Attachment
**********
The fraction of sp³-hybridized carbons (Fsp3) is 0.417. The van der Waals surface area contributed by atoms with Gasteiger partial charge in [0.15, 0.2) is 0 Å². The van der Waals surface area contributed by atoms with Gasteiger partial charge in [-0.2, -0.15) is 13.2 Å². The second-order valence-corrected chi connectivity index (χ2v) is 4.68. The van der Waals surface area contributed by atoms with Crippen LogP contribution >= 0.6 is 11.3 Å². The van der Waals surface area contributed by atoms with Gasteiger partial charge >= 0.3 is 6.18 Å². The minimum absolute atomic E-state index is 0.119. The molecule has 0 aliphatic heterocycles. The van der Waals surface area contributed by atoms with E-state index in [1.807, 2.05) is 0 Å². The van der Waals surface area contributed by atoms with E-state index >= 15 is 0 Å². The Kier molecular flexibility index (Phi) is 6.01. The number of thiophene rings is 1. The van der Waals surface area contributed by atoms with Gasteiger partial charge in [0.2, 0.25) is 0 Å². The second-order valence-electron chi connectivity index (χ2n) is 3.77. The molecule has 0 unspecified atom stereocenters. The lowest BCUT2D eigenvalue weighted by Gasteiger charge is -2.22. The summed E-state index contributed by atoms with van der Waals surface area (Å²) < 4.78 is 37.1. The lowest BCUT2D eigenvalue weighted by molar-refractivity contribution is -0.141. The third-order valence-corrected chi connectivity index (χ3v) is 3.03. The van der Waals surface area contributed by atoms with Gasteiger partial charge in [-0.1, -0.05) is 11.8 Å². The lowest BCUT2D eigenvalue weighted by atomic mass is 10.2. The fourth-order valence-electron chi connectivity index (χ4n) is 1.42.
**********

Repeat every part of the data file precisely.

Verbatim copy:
The fraction of sp³-hybridized carbons (Fsp3) is 0.417. The van der Waals surface area contributed by atoms with Gasteiger partial charge in [0.15, 0.2) is 0 Å². The van der Waals surface area contributed by atoms with Gasteiger partial charge in [-0.2, -0.15) is 13.2 Å². The second-order valence-corrected chi connectivity index (χ2v) is 4.68. The van der Waals surface area contributed by atoms with Crippen LogP contribution >= 0.6 is 11.3 Å². The van der Waals surface area contributed by atoms with Gasteiger partial charge >= 0.3 is 6.18 Å². The minimum absolute atomic E-state index is 0.119. The molecule has 0 aliphatic heterocycles. The van der Waals surface area contributed by atoms with E-state index in [1.807, 2.05) is 0 Å². The van der Waals surface area contributed by atoms with E-state index >= 15 is 0 Å². The Kier molecular flexibility index (Phi) is 6.01. The number of thiophene rings is 1. The van der Waals surface area contributed by atoms with Gasteiger partial charge in [0.2, 0.25) is 0 Å². The second-order valence-electron chi connectivity index (χ2n) is 3.77. The molecule has 0 unspecified atom stereocenters. The lowest BCUT2D eigenvalue weighted by Gasteiger charge is -2.22. The summed E-state index contributed by atoms with van der Waals surface area (Å²) < 4.78 is 37.1. The lowest BCUT2D eigenvalue weighted by molar-refractivity contribution is -0.141. The third-order valence-corrected chi connectivity index (χ3v) is 3.03. The van der Waals surface area contributed by atoms with Gasteiger partial charge in [-0.1, -0.05) is 11.8 Å². The lowest BCUT2D eigenvalue weighted by atomic mass is 10.2. The fourth-order valence-electron chi connectivity index (χ4n) is 1.42.